A community garden on the George H. Cook campus at Rutgers is demonstrating how Mexican communities in the United States can reconnect with their cultural and agricultural roots, while at the same time improving residents' health and the economic vitality of their neighborhoods.
Lazos America Unida, a nonprofit community group, initially created a community garden to grow marigolds for Day of the Dead celebrations, an important cultural event for the Mexican community. The project became a rallying point for local Mexican and other Spanish-speaking immigrants to create a cohesive sense of community.
In partnership with Rutgers School of Environmental and Biological Sciences, the program promotes economic development, urban gardening, job training, and education. These elements are creating intergenerational and intercommunity links, making the project a successful model for mutual respect, agricultural microenterprise, and community health.
Goals for expanding the program include job and business training opportunities for local residents; health, nutrition, and cooking classes; and increasing exposure to Rutgers to enhance access to higher education for the children of Mexican immigrants. Toward this latter goal, in collaboration with Laura Bovitz in the Department of 4-H Youth Development, we have recently established the first New Brunswick 4-H group with more than a hundred youth, and parent volunteers and Rutgers University students volunteering with 4-H groups.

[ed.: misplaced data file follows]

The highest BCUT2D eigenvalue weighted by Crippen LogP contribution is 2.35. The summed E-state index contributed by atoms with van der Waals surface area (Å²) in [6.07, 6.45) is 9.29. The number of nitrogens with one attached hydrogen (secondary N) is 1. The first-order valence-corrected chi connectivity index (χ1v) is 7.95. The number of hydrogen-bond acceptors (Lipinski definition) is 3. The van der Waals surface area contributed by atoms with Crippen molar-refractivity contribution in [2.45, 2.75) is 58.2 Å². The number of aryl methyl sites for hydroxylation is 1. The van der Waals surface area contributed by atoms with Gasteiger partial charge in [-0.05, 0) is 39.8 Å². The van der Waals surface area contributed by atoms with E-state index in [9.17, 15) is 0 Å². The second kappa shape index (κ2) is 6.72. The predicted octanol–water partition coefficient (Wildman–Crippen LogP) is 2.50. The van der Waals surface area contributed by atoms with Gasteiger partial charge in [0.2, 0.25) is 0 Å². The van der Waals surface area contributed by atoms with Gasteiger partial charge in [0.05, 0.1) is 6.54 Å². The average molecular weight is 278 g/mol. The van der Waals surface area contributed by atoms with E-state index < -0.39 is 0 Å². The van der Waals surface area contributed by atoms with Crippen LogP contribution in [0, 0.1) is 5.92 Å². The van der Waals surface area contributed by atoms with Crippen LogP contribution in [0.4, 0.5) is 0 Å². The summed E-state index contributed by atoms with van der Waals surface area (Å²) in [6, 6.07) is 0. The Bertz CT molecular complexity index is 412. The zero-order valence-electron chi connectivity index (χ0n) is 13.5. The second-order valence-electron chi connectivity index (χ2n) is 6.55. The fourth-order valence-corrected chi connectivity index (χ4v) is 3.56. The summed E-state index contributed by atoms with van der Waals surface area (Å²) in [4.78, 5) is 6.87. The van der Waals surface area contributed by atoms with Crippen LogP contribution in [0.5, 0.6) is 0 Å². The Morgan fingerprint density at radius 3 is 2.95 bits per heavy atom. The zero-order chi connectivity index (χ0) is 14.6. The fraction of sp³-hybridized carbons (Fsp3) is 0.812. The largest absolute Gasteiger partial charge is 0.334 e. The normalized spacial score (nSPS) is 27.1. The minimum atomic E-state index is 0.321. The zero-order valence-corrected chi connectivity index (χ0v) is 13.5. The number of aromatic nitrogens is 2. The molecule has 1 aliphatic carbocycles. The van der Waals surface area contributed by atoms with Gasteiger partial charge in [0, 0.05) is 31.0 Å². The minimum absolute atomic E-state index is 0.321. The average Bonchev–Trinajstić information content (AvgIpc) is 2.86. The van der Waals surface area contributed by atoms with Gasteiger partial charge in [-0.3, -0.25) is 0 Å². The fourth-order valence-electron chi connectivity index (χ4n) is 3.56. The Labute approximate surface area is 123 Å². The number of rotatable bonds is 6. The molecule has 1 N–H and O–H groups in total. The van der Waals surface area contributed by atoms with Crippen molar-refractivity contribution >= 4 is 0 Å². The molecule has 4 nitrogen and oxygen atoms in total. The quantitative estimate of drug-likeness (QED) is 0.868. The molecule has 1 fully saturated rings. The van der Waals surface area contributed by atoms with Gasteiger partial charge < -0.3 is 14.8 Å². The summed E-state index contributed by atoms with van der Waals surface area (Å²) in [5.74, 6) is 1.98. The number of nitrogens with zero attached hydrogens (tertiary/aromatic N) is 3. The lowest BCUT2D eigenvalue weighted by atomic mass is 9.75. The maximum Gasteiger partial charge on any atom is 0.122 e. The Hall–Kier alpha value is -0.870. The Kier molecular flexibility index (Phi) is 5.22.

The Marigold Project has been built through countless hours of volunteer work by Lazos America Unida. With increased matching support from the university and grassroots organizations in the community, it will continue to grow and prosper.
You can help to empower recent immigrants to obtain educational, economic, cultural, and social equity by funding the Marigold Project. Contact us for more information.
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